The manufacturer further indicated that there was a `Hot Gas Path Inspection' borescope inspection procedure that could be carried out to determine the in-service wear of the first-stage turbine nozzle and first-stage turbine rotor. That inspection could be accomplished through the fuel nozzle body ports in the engine's combustion case, and was recommended if `fuel nozzle induced distress is suspected'. Fuel nozzle distress could be indicated to a pilot by an engine running hotter than normal or had reduced performance. The fuel nozzles were required to be serviced every 450 engine hours as part of the operator's system of maintenance. That maintenance had been carried out 197 hours prior to the incident.
Post-incident examination of the nozzles in the engine, carried out on behalf of the operator, did not reveal any nozzle clogging.
The operator carried out in-flight engine trend monitoring. That monitoring did not reveal any ongoing problem with the operation of the engine.
The engine failure appears to have been initiated by the complete burn through of a vane in a turbine nozzle guide vane segment. That resulted in the disturbance of the airflow into the first stage of the turbine assembly and the ensuing failure of one of the first-stage turbine blades at the blade root. The reason for the nozzle guide vane segment burn through could not be fully determined. There was evidence of heat damage to many of the nozzle vanes. That damage can arise from in-service incidents such as partially blocked burner nozzles, however, there was no evidence to indicate that this occurred.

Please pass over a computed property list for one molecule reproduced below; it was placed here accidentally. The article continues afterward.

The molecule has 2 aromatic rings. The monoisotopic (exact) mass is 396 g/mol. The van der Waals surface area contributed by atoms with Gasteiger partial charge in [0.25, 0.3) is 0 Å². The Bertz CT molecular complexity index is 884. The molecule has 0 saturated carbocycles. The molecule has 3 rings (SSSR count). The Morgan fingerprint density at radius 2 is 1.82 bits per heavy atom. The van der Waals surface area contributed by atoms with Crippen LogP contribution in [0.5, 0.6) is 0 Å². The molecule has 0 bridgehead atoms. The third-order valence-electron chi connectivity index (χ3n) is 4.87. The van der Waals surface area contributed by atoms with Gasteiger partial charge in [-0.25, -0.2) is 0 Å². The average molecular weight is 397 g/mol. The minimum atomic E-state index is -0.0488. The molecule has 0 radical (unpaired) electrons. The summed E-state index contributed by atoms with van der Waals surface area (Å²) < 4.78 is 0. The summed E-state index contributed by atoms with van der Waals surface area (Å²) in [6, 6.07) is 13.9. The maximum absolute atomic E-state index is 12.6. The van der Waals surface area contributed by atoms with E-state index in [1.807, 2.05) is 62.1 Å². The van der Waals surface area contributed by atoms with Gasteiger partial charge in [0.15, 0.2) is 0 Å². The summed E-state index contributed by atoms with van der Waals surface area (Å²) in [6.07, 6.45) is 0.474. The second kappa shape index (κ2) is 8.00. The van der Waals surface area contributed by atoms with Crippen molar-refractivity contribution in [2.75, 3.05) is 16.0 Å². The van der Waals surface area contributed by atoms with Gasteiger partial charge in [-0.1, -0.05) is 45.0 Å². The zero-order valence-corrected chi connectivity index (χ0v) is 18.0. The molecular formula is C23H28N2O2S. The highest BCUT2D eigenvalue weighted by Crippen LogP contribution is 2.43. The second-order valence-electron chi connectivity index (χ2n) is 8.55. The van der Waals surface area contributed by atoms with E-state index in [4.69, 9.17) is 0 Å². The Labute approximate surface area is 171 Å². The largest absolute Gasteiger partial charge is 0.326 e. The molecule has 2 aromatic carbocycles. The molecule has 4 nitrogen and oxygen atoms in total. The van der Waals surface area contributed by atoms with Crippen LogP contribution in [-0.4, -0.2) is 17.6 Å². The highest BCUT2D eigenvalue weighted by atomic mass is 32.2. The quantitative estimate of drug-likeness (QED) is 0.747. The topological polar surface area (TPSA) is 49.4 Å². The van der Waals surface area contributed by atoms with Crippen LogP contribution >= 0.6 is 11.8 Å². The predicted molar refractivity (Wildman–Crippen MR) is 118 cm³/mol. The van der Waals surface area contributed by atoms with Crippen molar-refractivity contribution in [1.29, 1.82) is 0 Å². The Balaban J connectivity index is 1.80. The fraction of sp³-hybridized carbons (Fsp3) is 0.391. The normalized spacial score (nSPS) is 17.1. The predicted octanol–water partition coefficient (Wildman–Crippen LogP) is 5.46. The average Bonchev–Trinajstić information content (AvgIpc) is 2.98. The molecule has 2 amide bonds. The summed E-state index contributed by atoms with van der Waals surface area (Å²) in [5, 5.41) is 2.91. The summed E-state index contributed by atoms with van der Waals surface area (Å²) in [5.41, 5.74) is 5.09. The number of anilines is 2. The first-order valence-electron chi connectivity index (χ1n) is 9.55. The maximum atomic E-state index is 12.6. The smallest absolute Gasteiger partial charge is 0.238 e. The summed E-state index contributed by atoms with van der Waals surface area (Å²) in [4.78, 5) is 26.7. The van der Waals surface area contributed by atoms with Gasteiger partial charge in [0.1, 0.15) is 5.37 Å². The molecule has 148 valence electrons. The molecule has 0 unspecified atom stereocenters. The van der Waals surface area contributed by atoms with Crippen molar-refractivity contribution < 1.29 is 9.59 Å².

Cracking and erosion of the guide vane segments may have been detected by an in-service borescope inspection before the component failed. That inspection, however, would have required the operator to suspect that there was `fuel nozzle induced distress'. The evidence available from the operator's trend monitoring figures did not indicate any ongoing problem.
The ATSB has distributed this report to all known Australian operators of Metro aircraft.
Technical Analysis Report
Fairchild Industries Inc. SA227-AC, VH-VEH
1 FACTUAL INFORMATION
While on descent for a landing at Melbourne airport, the crew heard a loud 'bang' from the left engine and noted the aircraft yaw to the left. Observing that the left engine output torque had dropped to 15 percent and all other indications were normal, the pilot elected to leave the engine operating at low power and continued the flight to Melbourne.
Initial investigation by maintenance staff found many damaged and missing blades within the turbine assembly of the left engine. To conduct an investigation into the engine failure, the ATSB subsequently obtained the first stage turbine rotor disk and all segments from the first stage inlet guide vane assembly.
Fig. 1. Forward face of the stage-one turbine wheel - missing blade indicated.
|Date:||11 October 2001||Investigation status:||Completed|
|Time:||2300 hours EST|
|Location:||46 km ENE Melbourne, Aero.|
|Release date:||19 December 2002||Occurrence category:||Incident|
|Report status:||Final||Highest injury level:||None|
|Aircraft manufacturer||Fairchild Industries Inc|
|Type of operation||Charter|
|Damage to aircraft||Nil|
|Departure point||Canberra, ACT|
|Departure time||2200 hours EST|
|Role||Class of licence||Hours on type||Hours total|